Nearly a quarter of children start school while being at risk of overweight or obesity

11 December 2019

Yesterday, NHS Information Services agency ISD Scotland published their 2018/2019 update on the BMI of Primary 1 children across schools in Scotland. In this blog we take a look at the new figures, summarising recent policy actions taken to tackle childhood obesity.

Overweight and obesity prevalence among Primary 1 children in Scotland

It was found that 22.4% of Primary 1 children are now at risk of overweight or obesity. From this, 12.2% are at risk of overweight specifically and 10.2% at risk of obesity.

This proportion has fluctuated slightly over the years, but does not differ from the start of the century: 22.4% of the Primary 1 pupils in Scotland were also at risk of overweight or obesity in 2001/02.

Inequalities in child healthy weight in Scotland are now substantial

Worryingly, the inequalities gap in the BMI of Primary 1 children is still widening, particularly with regard to risk of obesity. Children living in more deprived areas are slightly more likely to be at risk of overweight (12.8% in most deprived; 11% least deprived), but much more likely to be at risk of obesity than those in less deprived areas (13.7% most deprived; 6.5% least deprived).

 

 

The inequality gap has been widening since records began in 2001/2002; children from the most deprived areas are continuously more at risk, while overweight and obesity is decreasing in the least deprived areas.

 

Figure 1. Percentage of Primary 1 children at risk of obesity, by deprivation, school year 2018/19, all participating NHS Boards/Scotland

 

Governmental actions

Since mid-2018, the UK and Scottish Governments have outlined policies and plans that contribute to the ambition to halve childhood obesity by 2030.  Scottish Government’s Diet and Healthy Weight Action Plan also had a primary objective of reducing health inequalities. Earlier this year, the Scottish government set out Standards for the delivery of tier 2 and tier 3 weight management services for children and young people in Scotland. The standards aim to prevent and reduce childhood overweight and obesity and end the growing inequality gap.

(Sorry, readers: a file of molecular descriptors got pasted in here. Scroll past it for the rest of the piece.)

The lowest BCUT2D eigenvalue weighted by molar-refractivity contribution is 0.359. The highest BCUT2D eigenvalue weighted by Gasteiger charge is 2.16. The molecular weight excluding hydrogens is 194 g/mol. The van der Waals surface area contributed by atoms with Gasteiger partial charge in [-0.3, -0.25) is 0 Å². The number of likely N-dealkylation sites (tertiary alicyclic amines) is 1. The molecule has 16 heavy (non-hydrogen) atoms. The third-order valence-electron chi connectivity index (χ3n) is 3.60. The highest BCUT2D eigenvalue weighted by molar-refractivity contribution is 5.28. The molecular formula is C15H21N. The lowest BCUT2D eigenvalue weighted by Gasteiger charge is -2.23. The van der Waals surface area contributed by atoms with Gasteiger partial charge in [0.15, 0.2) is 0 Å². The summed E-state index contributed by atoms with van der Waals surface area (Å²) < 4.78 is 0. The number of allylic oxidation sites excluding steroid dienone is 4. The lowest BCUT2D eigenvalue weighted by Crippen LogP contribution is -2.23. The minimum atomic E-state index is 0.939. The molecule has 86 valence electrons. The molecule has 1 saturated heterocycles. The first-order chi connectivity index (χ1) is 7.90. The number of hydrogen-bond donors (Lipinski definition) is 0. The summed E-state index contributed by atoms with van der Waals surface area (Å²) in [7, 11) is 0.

NHS boards are currently in the process of evaluating and/or implementing childhood weight management services and prevention programmes that conform to the standards. There have also been commitments from UK and Scottish Government to improve the food environment through further restrictions on advertising, promotions and improved calorie labelling. However, most of these commitments have still to reach implementation stage.

Conclusion

Nearly a quarter of all children in Scotland enter primary school while at risk of overweight or obesity. Despite the overall figure remaining fairly constant since 2001/02, the risk of obesity has continued to rise in the most deprived areas and fall in the least deprived, revealing substantial inequalities in child healthy weight in Scotland. In 2019, the gap in obesity prevalence is now the widest it has been since records began.

A few months ago we looked at the rate of childhood obesity in Scotland using the new Scottish Health Survey data and found that overall rates had risen. This coupled with the Primary 1 data showing a widening inequalities gap is not good news. Childhood obesity remains an urgent public health challenge where we are currently on the wrong trajectory.

Data for the years ahead will show the impact of governmental actions on this gap and overall childhood overweight and obesity rates. However, current policies and programmes need to be evaluated and adjusted continuously. We appeal to the UK Government, Scottish Government and policy makers to act upon our calls to protect children from the obesogenic food environment.

Ambitious action is urgently required if we want to achieve a halving of childhood obesity by 2030, tackle the inequalities associated with childhood obesity and give every child in Scotland the best start in life.